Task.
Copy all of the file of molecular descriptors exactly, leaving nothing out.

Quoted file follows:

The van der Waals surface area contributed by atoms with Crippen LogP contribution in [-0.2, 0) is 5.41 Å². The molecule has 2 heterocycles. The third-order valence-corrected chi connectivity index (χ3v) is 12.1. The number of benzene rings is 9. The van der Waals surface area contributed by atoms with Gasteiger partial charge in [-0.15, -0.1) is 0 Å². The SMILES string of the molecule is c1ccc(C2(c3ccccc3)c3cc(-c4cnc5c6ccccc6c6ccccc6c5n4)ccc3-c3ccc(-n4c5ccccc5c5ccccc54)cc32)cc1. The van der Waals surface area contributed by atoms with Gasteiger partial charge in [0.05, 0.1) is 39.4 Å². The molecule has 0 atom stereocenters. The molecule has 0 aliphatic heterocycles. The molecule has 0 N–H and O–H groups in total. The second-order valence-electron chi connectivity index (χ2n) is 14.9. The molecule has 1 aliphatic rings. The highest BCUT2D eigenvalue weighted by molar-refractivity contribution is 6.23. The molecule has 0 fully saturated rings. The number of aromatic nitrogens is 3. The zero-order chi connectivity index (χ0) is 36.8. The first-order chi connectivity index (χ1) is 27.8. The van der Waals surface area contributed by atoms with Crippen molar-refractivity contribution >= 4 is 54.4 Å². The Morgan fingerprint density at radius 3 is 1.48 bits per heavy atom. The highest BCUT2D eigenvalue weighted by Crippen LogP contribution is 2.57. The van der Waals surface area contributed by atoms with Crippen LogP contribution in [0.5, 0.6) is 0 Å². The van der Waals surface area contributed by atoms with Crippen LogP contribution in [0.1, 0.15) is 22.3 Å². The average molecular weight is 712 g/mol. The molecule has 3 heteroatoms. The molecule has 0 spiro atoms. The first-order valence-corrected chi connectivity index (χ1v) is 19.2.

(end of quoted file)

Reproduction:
The van der Waals surface area contributed by atoms with Crippen LogP contribution in [-0.2, 0) is 5.41 Å². The molecule has 2 heterocycles. The third-order valence-corrected chi connectivity index (χ3v) is 12.1. The number of benzene rings is 9. The van der Waals surface area contributed by atoms with Gasteiger partial charge in [-0.15, -0.1) is 0 Å². The SMILES string of the molecule is c1ccc(C2(c3ccccc3)c3cc(-c4cnc5c6ccccc6c6ccccc6c5n4)ccc3-c3ccc(-n4c5ccccc5c5ccccc54)cc32)cc1. The van der Waals surface area contributed by atoms with Gasteiger partial charge in [0.05, 0.1) is 39.4 Å². The molecule has 0 atom stereocenters. The molecule has 0 aliphatic heterocycles. The molecule has 0 N–H and O–H groups in total. The second-order valence-electron chi connectivity index (χ2n) is 14.9. The molecule has 1 aliphatic rings. The highest BCUT2D eigenvalue weighted by molar-refractivity contribution is 6.23. The molecule has 0 fully saturated rings. The number of aromatic nitrogens is 3. The zero-order chi connectivity index (χ0) is 36.8. The first-order chi connectivity index (χ1) is 27.8. The van der Waals surface area contributed by atoms with Crippen molar-refractivity contribution >= 4 is 54.4 Å². The Morgan fingerprint density at radius 3 is 1.48 bits per heavy atom. The highest BCUT2D eigenvalue weighted by Crippen LogP contribution is 2.57. The van der Waals surface area contributed by atoms with Crippen LogP contribution in [0.5, 0.6) is 0 Å². The van der Waals surface area contributed by atoms with Crippen LogP contribution in [0.1, 0.15) is 22.3 Å². The average molecular weight is 712 g/mol. The molecule has 3 heteroatoms. The molecule has 0 spiro atoms. The first-order valence-corrected chi connectivity index (χ1v) is 19.2.